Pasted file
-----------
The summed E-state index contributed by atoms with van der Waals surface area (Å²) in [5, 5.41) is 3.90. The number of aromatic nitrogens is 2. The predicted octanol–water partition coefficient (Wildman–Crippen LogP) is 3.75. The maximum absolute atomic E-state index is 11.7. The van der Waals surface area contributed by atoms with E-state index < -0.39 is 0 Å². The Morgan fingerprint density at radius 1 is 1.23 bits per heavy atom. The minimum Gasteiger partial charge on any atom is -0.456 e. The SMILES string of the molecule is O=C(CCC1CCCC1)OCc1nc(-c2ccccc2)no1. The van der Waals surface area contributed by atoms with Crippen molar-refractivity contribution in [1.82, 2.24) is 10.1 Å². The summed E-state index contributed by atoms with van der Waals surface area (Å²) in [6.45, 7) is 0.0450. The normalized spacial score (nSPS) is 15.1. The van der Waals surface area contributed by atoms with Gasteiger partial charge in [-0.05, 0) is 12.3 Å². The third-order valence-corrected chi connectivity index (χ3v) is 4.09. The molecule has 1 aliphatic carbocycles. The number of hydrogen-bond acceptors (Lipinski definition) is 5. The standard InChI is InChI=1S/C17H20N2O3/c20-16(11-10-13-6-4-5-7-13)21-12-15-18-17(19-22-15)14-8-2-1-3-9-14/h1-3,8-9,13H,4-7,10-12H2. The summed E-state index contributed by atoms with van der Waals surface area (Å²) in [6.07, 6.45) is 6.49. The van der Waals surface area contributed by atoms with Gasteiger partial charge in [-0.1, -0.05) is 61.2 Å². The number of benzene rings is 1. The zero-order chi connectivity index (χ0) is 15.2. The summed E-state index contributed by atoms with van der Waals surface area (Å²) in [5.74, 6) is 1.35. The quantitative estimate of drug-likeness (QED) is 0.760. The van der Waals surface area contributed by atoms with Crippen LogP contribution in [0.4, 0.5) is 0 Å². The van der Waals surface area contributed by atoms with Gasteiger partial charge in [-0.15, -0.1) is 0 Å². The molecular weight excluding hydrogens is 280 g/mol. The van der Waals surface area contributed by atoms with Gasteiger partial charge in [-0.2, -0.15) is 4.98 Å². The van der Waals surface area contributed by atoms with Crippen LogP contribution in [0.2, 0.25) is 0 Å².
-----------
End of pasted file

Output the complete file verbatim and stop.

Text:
The summed E-state index contributed by atoms with van der Waals surface area (Å²) in [5, 5.41) is 3.90. The number of aromatic nitrogens is 2. The predicted octanol–water partition coefficient (Wildman–Crippen LogP) is 3.75. The maximum absolute atomic E-state index is 11.7. The van der Waals surface area contributed by atoms with E-state index < -0.39 is 0 Å². The Morgan fingerprint density at radius 1 is 1.23 bits per heavy atom. The minimum Gasteiger partial charge on any atom is -0.456 e. The SMILES string of the molecule is O=C(CCC1CCCC1)OCc1nc(-c2ccccc2)no1. The van der Waals surface area contributed by atoms with Crippen molar-refractivity contribution in [1.82, 2.24) is 10.1 Å². The summed E-state index contributed by atoms with van der Waals surface area (Å²) in [6.45, 7) is 0.0450. The normalized spacial score (nSPS) is 15.1. The van der Waals surface area contributed by atoms with Gasteiger partial charge in [-0.05, 0) is 12.3 Å². The third-order valence-corrected chi connectivity index (χ3v) is 4.09. The molecule has 1 aliphatic carbocycles. The number of hydrogen-bond acceptors (Lipinski definition) is 5. The standard InChI is InChI=1S/C17H20N2O3/c20-16(11-10-13-6-4-5-7-13)21-12-15-18-17(19-22-15)14-8-2-1-3-9-14/h1-3,8-9,13H,4-7,10-12H2. The summed E-state index contributed by atoms with van der Waals surface area (Å²) in [6.07, 6.45) is 6.49. The van der Waals surface area contributed by atoms with Gasteiger partial charge in [-0.1, -0.05) is 61.2 Å². The number of benzene rings is 1. The zero-order chi connectivity index (χ0) is 15.2. The summed E-state index contributed by atoms with van der Waals surface area (Å²) in [5.74, 6) is 1.35. The quantitative estimate of drug-likeness (QED) is 0.760. The van der Waals surface area contributed by atoms with Crippen LogP contribution in [0.4, 0.5) is 0 Å². The van der Waals surface area contributed by atoms with Gasteiger partial charge in [-0.15, -0.1) is 0 Å². The molecular weight excluding hydrogens is 280 g/mol. The van der Waals surface area contributed by atoms with Gasteiger partial charge in [-0.2, -0.15) is 4.98 Å². The van der Waals surface area contributed by atoms with Crippen LogP contribution in [0.2, 0.25) is 0 Å².